The genus Lagerpeton , first described by A. S. Romer in 1971,[1] sits basalmost within Dinosauromorpha and includes only the species L. chanarensis.[2] This species is incompletely known with fossil specimens accounting for the pelvic girdle, hindlimbs and posterior presacral, sacral and anterior caudal vertebrae.


Seven fossil specimens have so far been attributed to L. chanarensis, five of which were found in the Chañares Formation on the Northern branch of the Chañares River, La Rioja, Argentina:[2][3]

  • UPLR 06 (holotype) – articulated right hindlimb
  • PVL 4619 – articulated pelvis with sacrum, partial right and complete left hindlimbs
  • PVL 4625 – left pelvis with left femur and articulated vertebral column (dorsal, sacral and anterior caudal vertebrae
  • PVL 5000 – proximal end of left femur
  • MCZ 4121 – complete left, and partial right, femur.

The two remaining specimens were collected from the Chinle Formation, Colorado, USA and the Ischigualasto Formation; they consist of femora and a femur respectively.


Lagerpeton is estimated to have been 70 cm (28 in) in length based on the length of the hindlimb;[4] the most complete hindlimb specimen, from PVL 4619, measures 257.9mm from proximal femur to distal ungual.[2] Body mass has been estimated as no more than 4 kg based on the slender cross section of limb bones and estimates between more derived dinosauromorphs such as Silesaurus, and basal saurischians like Eoraptor.[5] Twenty one autapomorphic characters have been identified in L. chanarensis, these include: the anterior inclination of the posterior dorsal neural spines, the hook-shaped femoral head and the length of digit IV and metatarsal IV being greater than digit III and metatarsal III.[2] L. chanarensis lacks many dinosaurian characters, such as the anterior trochanter, placing it basal within Dinosauromorpha.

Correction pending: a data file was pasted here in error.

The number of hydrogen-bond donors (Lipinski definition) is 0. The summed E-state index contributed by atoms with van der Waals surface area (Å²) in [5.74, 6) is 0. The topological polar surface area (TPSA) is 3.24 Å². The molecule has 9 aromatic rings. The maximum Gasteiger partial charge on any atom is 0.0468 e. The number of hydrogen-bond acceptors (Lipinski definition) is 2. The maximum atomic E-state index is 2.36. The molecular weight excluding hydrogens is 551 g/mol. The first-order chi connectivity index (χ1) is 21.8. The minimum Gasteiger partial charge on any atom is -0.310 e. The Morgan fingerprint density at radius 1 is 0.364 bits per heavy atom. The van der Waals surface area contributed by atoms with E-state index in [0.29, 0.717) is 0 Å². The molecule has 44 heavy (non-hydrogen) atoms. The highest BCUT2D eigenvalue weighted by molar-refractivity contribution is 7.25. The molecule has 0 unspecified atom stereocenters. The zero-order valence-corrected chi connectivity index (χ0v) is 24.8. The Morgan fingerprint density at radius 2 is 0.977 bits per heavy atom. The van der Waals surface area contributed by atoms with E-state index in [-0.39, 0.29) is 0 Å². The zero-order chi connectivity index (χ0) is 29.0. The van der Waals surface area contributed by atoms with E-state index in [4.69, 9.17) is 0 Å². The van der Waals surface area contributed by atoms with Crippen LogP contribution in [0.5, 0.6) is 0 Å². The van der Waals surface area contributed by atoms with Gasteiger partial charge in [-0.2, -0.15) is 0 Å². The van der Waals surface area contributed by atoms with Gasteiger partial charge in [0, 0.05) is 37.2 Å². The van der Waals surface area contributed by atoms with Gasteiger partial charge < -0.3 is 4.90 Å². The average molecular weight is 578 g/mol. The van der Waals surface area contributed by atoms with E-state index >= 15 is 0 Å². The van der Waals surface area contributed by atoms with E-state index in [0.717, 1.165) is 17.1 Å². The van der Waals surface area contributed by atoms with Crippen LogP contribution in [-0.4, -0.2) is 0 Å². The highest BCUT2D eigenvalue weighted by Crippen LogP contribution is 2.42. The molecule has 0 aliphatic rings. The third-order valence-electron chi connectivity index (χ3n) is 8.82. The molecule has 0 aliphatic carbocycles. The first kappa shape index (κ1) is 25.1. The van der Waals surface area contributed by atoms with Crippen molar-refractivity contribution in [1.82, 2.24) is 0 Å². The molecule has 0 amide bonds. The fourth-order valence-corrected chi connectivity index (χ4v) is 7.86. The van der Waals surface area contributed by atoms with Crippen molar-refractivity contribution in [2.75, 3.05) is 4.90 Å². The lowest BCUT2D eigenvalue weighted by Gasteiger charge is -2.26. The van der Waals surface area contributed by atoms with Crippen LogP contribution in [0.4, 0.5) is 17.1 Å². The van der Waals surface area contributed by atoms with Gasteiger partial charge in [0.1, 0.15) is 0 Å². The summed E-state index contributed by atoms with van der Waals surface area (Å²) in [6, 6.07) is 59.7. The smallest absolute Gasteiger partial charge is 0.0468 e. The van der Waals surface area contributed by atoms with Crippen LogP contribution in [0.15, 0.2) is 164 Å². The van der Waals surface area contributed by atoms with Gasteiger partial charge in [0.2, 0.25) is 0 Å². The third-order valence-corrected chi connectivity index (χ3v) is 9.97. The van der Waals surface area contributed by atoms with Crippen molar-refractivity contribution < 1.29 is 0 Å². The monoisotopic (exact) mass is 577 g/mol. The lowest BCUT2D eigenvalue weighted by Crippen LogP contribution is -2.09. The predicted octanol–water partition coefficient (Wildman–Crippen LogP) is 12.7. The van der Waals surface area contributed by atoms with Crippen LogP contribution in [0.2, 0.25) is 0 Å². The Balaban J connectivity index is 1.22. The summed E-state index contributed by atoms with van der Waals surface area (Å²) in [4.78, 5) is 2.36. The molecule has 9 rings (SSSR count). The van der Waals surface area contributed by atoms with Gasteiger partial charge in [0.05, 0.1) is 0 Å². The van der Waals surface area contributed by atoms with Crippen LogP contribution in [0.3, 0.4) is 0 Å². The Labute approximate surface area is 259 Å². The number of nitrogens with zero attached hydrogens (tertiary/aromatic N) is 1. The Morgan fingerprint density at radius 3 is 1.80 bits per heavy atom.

Palaeogeography and phylogenyEdit